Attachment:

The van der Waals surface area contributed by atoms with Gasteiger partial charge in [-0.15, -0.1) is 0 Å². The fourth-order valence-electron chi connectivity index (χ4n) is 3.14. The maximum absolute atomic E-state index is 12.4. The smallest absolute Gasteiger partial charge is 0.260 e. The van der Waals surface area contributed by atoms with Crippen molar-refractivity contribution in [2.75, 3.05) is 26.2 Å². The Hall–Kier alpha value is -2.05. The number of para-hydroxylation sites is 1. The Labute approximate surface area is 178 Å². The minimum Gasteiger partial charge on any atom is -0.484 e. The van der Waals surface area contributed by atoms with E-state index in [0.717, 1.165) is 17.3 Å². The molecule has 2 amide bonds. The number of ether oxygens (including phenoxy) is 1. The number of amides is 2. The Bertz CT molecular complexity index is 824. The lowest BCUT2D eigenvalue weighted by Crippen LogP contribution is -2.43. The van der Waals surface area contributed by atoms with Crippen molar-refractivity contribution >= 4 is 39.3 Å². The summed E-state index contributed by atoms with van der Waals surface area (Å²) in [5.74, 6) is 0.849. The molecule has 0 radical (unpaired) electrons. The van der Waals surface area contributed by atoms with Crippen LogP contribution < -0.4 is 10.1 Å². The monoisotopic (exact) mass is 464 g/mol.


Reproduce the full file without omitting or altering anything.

The van der Waals surface area contributed by atoms with Gasteiger partial charge in [-0.15, -0.1) is 0 Å². The fourth-order valence-electron chi connectivity index (χ4n) is 3.14. The maximum absolute atomic E-state index is 12.4. The smallest absolute Gasteiger partial charge is 0.260 e. The van der Waals surface area contributed by atoms with Crippen molar-refractivity contribution in [2.75, 3.05) is 26.2 Å². The Hall–Kier alpha value is -2.05. The number of para-hydroxylation sites is 1. The Labute approximate surface area is 178 Å². The minimum Gasteiger partial charge on any atom is -0.484 e. The van der Waals surface area contributed by atoms with E-state index in [0.717, 1.165) is 17.3 Å². The molecule has 2 amide bonds. The number of ether oxygens (including phenoxy) is 1. The number of amides is 2. The Bertz CT molecular complexity index is 824. The lowest BCUT2D eigenvalue weighted by Crippen LogP contribution is -2.43. The van der Waals surface area contributed by atoms with Crippen molar-refractivity contribution >= 4 is 39.3 Å². The summed E-state index contributed by atoms with van der Waals surface area (Å²) in [5.74, 6) is 0.849. The molecule has 0 radical (unpaired) electrons. The van der Waals surface area contributed by atoms with Crippen LogP contribution < -0.4 is 10.1 Å². The monoisotopic (exact) mass is 464 g/mol.